Participants are referred by their GP or nurse and receive an individually tailored exercise program and access to various classes across the borough.

Key statistics from last year's program indicate the positive impact of the Healthwise scheme. A significant number of GPs and Allied Health Professionals referred patients to the service, and the completion rate was 58%. Participants reported increased awareness, confidence, knowledge, and skills, with 80% of participants increasing their physical activity levels.

Furthermore, 65% of participants showed improvements in health outcomes.

This of course suggests that education is of course a substantial issue when it comes to managing arthritis. And of course with some cost issues prevalent in the US, relatively inexpensive alternatives can be provided.

Guides to rehabilitation exercise, or arthritis groups can be funded to achieve similar results. It seems most likely that if funding is tight the ideal solution would be to use a small amount of qualified physiotherapists in a group setting.

For example, a group for people with hand related arthritis would only require 1 physio for 10-30 participants for around an hour to be shown several exercises with household objects. Videos can also be found online, however, having the programs personalized and having an in person element is likely crucial to the success of such programs for many people. However, even simple pamphlets guiding people to useful information is better than nothing.

A Tiered Approach to Physical Activity Interventions

To make sure as many people as possible are reached, a tiered approach is recommended. This approach provides a basic framework, which we’d recommend running through our practical policy evaluation.

Tier 1: Self-Directed Physical Activity

Many individuals with reasonable mobility can benefit from self-directed physical activity using accessible community facilities.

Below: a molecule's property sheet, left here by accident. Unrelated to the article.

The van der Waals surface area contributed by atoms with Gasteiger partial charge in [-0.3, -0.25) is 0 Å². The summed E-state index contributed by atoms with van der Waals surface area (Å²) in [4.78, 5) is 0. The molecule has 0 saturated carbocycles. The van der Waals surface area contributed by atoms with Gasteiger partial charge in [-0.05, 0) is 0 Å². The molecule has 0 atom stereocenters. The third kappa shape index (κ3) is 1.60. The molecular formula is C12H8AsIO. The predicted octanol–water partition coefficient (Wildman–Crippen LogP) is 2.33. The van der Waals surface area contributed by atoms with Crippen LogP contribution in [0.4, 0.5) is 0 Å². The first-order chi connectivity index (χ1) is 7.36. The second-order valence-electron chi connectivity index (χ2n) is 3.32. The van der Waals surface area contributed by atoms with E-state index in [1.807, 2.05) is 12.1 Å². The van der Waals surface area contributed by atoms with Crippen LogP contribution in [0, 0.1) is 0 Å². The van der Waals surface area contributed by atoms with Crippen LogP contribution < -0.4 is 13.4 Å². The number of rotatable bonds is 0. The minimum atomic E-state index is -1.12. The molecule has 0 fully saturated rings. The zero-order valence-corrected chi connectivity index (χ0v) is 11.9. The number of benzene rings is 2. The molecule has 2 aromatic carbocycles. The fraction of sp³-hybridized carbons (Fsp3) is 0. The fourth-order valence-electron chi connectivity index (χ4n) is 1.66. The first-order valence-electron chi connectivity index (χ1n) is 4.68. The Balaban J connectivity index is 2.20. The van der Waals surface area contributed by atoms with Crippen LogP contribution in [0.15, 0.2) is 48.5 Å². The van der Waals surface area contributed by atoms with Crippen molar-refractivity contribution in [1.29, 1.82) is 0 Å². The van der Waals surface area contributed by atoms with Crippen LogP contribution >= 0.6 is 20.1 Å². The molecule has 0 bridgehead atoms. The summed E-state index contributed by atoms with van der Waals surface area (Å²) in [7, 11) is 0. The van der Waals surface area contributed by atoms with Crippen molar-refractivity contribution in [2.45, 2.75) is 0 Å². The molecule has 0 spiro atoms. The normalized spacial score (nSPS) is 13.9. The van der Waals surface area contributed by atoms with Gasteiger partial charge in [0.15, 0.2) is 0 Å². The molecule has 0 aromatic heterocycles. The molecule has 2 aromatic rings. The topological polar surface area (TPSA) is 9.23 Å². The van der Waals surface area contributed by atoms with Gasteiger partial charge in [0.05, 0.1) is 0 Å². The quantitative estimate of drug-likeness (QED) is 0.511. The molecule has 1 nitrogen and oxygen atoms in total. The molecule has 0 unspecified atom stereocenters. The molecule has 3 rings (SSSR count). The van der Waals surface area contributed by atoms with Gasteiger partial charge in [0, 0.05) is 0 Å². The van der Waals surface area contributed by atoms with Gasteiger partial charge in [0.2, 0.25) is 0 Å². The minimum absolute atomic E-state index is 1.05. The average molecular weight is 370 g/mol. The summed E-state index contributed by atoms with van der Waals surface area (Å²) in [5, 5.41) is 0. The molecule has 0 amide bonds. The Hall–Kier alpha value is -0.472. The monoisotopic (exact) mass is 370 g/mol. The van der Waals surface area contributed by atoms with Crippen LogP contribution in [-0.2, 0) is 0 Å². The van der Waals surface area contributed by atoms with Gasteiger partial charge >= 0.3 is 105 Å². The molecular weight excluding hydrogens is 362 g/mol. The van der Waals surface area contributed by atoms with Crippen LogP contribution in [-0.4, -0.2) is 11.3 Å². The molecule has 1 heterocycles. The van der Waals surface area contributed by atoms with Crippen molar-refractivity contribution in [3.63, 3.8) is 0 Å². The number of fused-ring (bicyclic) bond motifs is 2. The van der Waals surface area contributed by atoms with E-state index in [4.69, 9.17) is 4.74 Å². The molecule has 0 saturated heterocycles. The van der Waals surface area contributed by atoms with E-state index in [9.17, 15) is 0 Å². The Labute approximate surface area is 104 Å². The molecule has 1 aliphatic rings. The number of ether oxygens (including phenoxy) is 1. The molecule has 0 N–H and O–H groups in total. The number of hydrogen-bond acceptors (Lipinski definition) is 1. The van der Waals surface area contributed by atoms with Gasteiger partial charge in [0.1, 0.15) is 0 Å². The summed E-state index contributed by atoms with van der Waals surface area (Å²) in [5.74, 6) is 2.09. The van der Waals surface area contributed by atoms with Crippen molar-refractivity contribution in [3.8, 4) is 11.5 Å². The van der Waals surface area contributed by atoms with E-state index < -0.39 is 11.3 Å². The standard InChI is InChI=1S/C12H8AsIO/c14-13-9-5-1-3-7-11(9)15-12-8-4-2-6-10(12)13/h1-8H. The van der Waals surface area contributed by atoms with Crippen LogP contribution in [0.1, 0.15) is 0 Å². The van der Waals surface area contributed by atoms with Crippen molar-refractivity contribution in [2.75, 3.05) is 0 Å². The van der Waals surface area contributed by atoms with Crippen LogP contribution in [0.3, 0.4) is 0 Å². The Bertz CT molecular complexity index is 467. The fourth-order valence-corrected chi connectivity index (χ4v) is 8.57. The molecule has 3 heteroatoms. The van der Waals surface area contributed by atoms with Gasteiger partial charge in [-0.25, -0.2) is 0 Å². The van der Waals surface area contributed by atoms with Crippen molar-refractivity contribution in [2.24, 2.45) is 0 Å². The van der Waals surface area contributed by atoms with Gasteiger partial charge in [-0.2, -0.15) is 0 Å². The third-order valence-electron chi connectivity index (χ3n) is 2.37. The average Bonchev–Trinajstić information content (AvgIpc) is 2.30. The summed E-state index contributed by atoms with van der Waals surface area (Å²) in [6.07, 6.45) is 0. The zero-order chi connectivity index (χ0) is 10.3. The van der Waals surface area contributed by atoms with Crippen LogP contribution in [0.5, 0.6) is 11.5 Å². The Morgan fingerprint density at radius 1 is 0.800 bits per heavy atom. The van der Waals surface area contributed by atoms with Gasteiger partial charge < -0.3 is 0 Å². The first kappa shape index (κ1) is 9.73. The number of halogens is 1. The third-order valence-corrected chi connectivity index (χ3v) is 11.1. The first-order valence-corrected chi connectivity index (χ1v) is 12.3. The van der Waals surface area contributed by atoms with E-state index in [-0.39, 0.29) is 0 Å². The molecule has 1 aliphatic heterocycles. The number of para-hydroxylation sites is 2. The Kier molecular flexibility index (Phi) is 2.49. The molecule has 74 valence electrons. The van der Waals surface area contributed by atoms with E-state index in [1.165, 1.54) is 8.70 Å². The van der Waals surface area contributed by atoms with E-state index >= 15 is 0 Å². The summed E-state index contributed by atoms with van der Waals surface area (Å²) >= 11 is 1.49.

Staff at these facilities should be trained to understand the needs of individuals with arthritis and similar conditions and ensure that the facilities are equipped accordingly.

Tier 2: Supervised Physical Activity

Some individuals may require supervised physical activity, including land- and water based exercise groups such as T'ai Chi, pilates, walking groups, or aqua aerobics as we suggested in the comments about maintaining appropriate facilities. These supervised programs provide additional support and guidance to ensure the safety and effectiveness of the exercises.

Tier 3: Structured Rehabilitation Programs

For individuals with significant joint issues, structured rehabilitation programs may be necessary. These programs would require much more supervision and may not be so easily implemented as a public health measure in the US.


As arthritis is a significant and growing problem that affects millions of individuals and places a substantial burden on healthcare systems and society as a whole, it is essential that policy makers consider what can be done to help those effected.

Physical activity interventions have proven to be effective at improving quality of life and reducing pain. As such it is important to consider what can be done to address the growing issue of arthritis and improve the quality of life for those affected.